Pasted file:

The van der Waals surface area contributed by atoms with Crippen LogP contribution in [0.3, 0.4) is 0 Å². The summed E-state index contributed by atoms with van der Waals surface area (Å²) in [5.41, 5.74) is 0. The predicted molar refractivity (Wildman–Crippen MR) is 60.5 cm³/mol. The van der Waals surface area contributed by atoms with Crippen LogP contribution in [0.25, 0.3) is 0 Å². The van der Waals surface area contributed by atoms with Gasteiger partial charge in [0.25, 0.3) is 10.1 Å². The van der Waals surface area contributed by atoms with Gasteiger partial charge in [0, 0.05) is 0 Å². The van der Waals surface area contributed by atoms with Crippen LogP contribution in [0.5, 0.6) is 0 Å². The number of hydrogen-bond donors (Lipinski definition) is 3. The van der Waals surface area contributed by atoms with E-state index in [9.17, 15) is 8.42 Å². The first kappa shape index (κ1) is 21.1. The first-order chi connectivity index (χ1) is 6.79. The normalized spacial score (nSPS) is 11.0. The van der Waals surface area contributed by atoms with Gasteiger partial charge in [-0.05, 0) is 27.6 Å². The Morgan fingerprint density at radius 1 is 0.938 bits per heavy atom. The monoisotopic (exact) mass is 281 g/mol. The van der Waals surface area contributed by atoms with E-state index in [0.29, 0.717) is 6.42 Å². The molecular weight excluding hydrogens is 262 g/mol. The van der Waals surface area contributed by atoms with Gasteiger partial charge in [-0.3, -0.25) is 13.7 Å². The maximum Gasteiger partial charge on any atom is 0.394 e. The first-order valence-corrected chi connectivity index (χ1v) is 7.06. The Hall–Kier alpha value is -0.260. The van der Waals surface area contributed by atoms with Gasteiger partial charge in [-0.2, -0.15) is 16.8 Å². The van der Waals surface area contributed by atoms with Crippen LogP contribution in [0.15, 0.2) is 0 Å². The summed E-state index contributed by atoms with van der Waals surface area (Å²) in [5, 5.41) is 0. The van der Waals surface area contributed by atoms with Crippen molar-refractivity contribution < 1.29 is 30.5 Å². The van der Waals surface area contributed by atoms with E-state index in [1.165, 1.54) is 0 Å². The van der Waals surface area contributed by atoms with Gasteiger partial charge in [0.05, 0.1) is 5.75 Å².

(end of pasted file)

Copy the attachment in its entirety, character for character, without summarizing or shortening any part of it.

The van der Waals surface area contributed by atoms with Crippen LogP contribution in [0.3, 0.4) is 0 Å². The summed E-state index contributed by atoms with van der Waals surface area (Å²) in [5.41, 5.74) is 0. The predicted molar refractivity (Wildman–Crippen MR) is 60.5 cm³/mol. The van der Waals surface area contributed by atoms with Crippen LogP contribution in [0.25, 0.3) is 0 Å². The van der Waals surface area contributed by atoms with Gasteiger partial charge in [0.25, 0.3) is 10.1 Å². The van der Waals surface area contributed by atoms with Gasteiger partial charge in [0, 0.05) is 0 Å². The van der Waals surface area contributed by atoms with Crippen LogP contribution in [0.5, 0.6) is 0 Å². The number of hydrogen-bond donors (Lipinski definition) is 3. The van der Waals surface area contributed by atoms with E-state index in [9.17, 15) is 8.42 Å². The first kappa shape index (κ1) is 21.1. The first-order chi connectivity index (χ1) is 6.79. The normalized spacial score (nSPS) is 11.0. The van der Waals surface area contributed by atoms with Gasteiger partial charge in [-0.05, 0) is 27.6 Å². The Morgan fingerprint density at radius 1 is 0.938 bits per heavy atom. The monoisotopic (exact) mass is 281 g/mol. The van der Waals surface area contributed by atoms with E-state index in [0.29, 0.717) is 6.42 Å². The molecular weight excluding hydrogens is 262 g/mol. The van der Waals surface area contributed by atoms with Gasteiger partial charge in [-0.3, -0.25) is 13.7 Å². The maximum Gasteiger partial charge on any atom is 0.394 e. The first-order valence-corrected chi connectivity index (χ1v) is 7.06. The Hall–Kier alpha value is -0.260. The van der Waals surface area contributed by atoms with Gasteiger partial charge in [-0.2, -0.15) is 16.8 Å². The van der Waals surface area contributed by atoms with Crippen LogP contribution in [0.15, 0.2) is 0 Å². The summed E-state index contributed by atoms with van der Waals surface area (Å²) in [5, 5.41) is 0. The van der Waals surface area contributed by atoms with Crippen molar-refractivity contribution < 1.29 is 30.5 Å². The van der Waals surface area contributed by atoms with E-state index in [1.165, 1.54) is 0 Å². The van der Waals surface area contributed by atoms with Gasteiger partial charge in [0.05, 0.1) is 5.75 Å².